The Long-Term FCR is affirmed at ‘A+’, underpinned by the Bank’s very strong capital ratios, strong liquidity, strong and continually improving asset quality, and sound net profitability. The Short-Term FCR is raised to ‘A1’ from ‘A2’ because of the Bank’s improved liquidity, especially given the current operating environment. For the same reasons, the Financial Strength Rating (FSR) is maintained at ‘A+’.
The ratings are constrained by weakness in fee and other income (FOI), the sovereign rating assigned to Saudi Arabia, and the current operating environment. In view of the Bank’s prominent position in the Saudi banking sector, official financial support is expected to be forthcoming in the unlikely event it is needed. Consequently, the Support Rating remains at ‘2.’ The Outlook for all ratings is maintained at ‘Stable’.
In March of this year the Bank’s Long-Term FCR was lowered to ‘A+’ from ‘AA-’, while the Short-Term FCR was lowered to ‘A2’ from ‘A1’. At the same time, the Outlook for the FCR was changed to ‘Stable’ from ‘Negative’. This action was taken because of a change in the Sovereign Ratings of Saudi Arabia; any further downgrade in the Sovereign Ratings would have a negative impact on the Bank’s FCRs. The change in the Sovereign Ratings also affected the Bank’s FSR, which was lowered to ‘A+’ from ‘AA-’.
The Bank continues to post some of the peer group’s strongest profitability ratios, including its best operating profitability and its highest ROAA. The one weakness in the Bank’s profit profile is its struggle to earn FOI (essentially, non-interest income), which has been hampered by weak net fee and commission income, which fell in each of the four years before 2016, and again in H1 2017 year-on-year. However, the bank has historically recorded a very strong net financing margin, which after several years of decline has become even stronger.
Unlike most other banks in Saudi Arabia – and indeed in the region – ARB’s loan book and customer deposit base are characterised by broad diversification. Moreover, the Bank’s business model, which concentrates on consumer lending and consumer deposits, has provided a high degree of stability and liquidity, in addition to that diversification. Deposit growth has slowed recently, as it has throughout the sector, and in ARB’s case that growth has come more from time deposits than from demand deposits. However, because of the overwhelming preponderance of demand deposits in the Bank’s funding, these changes are not a cause for concern or even scrutiny.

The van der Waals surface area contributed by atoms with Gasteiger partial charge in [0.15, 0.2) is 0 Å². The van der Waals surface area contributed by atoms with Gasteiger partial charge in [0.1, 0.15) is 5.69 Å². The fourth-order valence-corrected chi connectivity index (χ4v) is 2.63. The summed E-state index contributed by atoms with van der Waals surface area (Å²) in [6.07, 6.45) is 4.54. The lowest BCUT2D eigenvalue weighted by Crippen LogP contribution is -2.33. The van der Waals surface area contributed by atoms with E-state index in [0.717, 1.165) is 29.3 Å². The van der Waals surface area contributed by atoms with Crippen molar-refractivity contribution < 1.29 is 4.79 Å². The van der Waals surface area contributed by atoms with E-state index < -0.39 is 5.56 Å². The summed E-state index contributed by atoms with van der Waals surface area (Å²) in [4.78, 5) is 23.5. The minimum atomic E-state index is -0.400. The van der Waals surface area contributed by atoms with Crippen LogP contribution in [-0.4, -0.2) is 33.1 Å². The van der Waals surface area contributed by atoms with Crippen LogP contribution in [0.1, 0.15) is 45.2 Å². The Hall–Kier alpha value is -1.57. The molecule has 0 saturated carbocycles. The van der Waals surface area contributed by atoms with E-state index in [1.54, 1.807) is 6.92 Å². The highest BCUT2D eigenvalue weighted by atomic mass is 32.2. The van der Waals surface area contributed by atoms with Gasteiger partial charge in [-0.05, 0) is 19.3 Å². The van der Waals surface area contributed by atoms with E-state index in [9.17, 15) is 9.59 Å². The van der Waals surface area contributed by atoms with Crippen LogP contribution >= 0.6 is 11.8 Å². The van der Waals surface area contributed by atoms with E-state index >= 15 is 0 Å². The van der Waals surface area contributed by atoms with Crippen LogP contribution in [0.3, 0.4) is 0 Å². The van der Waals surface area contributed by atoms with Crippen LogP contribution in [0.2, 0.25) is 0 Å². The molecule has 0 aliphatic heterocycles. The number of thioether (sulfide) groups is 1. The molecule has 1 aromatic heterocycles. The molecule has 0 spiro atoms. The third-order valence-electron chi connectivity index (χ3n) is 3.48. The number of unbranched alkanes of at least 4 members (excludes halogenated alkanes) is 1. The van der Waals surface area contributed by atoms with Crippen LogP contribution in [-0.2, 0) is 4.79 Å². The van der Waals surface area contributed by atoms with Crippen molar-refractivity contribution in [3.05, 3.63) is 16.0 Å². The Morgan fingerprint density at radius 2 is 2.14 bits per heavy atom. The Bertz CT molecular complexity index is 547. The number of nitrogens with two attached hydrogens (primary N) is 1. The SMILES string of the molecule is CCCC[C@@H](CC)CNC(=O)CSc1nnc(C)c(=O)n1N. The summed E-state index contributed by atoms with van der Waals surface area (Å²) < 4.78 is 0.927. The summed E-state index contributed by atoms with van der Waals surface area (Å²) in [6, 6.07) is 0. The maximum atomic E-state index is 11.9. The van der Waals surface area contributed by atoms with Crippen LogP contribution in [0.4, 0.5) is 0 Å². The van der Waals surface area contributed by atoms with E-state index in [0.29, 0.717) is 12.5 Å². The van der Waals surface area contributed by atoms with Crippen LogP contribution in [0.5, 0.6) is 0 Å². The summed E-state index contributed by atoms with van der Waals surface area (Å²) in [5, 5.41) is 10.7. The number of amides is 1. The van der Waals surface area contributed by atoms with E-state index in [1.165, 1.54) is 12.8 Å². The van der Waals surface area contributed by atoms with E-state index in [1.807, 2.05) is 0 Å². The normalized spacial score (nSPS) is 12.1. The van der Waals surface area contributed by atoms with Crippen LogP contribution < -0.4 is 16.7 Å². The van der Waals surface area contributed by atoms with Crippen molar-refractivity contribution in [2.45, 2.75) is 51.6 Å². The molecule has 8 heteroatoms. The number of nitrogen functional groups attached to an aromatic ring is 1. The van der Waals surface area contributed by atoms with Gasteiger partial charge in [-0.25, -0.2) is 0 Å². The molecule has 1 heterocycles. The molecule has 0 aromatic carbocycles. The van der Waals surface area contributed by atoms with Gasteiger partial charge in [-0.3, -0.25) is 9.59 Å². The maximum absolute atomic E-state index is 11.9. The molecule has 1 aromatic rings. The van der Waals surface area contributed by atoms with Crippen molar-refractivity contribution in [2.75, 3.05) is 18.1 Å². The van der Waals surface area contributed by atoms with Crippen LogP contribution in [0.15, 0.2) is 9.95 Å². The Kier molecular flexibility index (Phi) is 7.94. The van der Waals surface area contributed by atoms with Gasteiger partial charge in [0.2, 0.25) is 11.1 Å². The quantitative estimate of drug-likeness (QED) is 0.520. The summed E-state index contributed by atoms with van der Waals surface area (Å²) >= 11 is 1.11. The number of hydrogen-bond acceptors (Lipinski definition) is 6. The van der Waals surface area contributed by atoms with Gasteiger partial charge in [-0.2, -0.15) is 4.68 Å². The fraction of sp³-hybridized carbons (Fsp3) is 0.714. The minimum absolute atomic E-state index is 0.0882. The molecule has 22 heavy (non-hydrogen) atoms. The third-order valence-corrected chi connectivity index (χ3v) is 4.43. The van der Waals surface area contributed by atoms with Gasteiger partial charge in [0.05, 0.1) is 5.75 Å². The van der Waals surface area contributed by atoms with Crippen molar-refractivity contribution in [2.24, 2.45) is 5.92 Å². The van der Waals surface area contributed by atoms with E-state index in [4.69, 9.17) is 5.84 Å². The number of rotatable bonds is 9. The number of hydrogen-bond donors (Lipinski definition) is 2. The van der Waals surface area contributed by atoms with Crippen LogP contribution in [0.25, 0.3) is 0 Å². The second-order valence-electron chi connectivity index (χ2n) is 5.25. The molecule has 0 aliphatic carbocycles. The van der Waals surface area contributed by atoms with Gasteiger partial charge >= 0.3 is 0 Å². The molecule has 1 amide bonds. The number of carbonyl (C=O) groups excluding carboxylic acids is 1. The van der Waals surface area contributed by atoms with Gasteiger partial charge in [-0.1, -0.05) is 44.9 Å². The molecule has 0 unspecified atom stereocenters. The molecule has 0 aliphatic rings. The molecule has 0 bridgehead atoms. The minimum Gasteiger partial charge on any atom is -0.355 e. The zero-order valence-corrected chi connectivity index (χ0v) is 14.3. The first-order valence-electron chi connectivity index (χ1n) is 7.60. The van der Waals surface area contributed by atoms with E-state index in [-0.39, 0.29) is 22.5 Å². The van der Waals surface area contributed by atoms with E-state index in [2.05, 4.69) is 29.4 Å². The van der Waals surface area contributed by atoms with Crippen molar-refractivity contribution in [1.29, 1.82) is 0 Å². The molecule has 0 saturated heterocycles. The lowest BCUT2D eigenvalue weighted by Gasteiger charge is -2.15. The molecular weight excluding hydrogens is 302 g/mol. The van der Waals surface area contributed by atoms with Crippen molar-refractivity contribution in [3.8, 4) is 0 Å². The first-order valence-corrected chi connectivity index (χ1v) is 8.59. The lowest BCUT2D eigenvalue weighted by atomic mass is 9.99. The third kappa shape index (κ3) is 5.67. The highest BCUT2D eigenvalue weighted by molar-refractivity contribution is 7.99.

The Bank has a minimal need to access the interbank market for funding, notwithstanding a sharp jump in 2016 (which was effectively deployed in liquid assets). In addition, while its IFF-based ratios are slightly tighter than the very sound peer group average, ARB’s ratios are very sound in a global context.
The Bank’s asset quality, having improved in the past eighteen months, is now far superior to that of its peers. Its NPL ratio is the peer group’s second-lowest, and coverage by IFFLRs is its highest. ARB’s capital profile is very sound and includes the peer group’s second-highest Basel III CAR and Tier 1 capital ratio. This provides further support to the Bank’s NPIFF portfolio and in 2016 its effective NPL coverage ratio moved ahead of the strong peer group average.
Whether by total capital or by total assets at 31 December 2016, ARB ranks as Saudi Arabia’s second-largest bank. On that date, assets totalled SAR 339.7 billion (equivalent to $90.6 billion and a market share of about 15.3 per cent) and total capital was SAR51.9 billion (equivalent to $13.9 billion).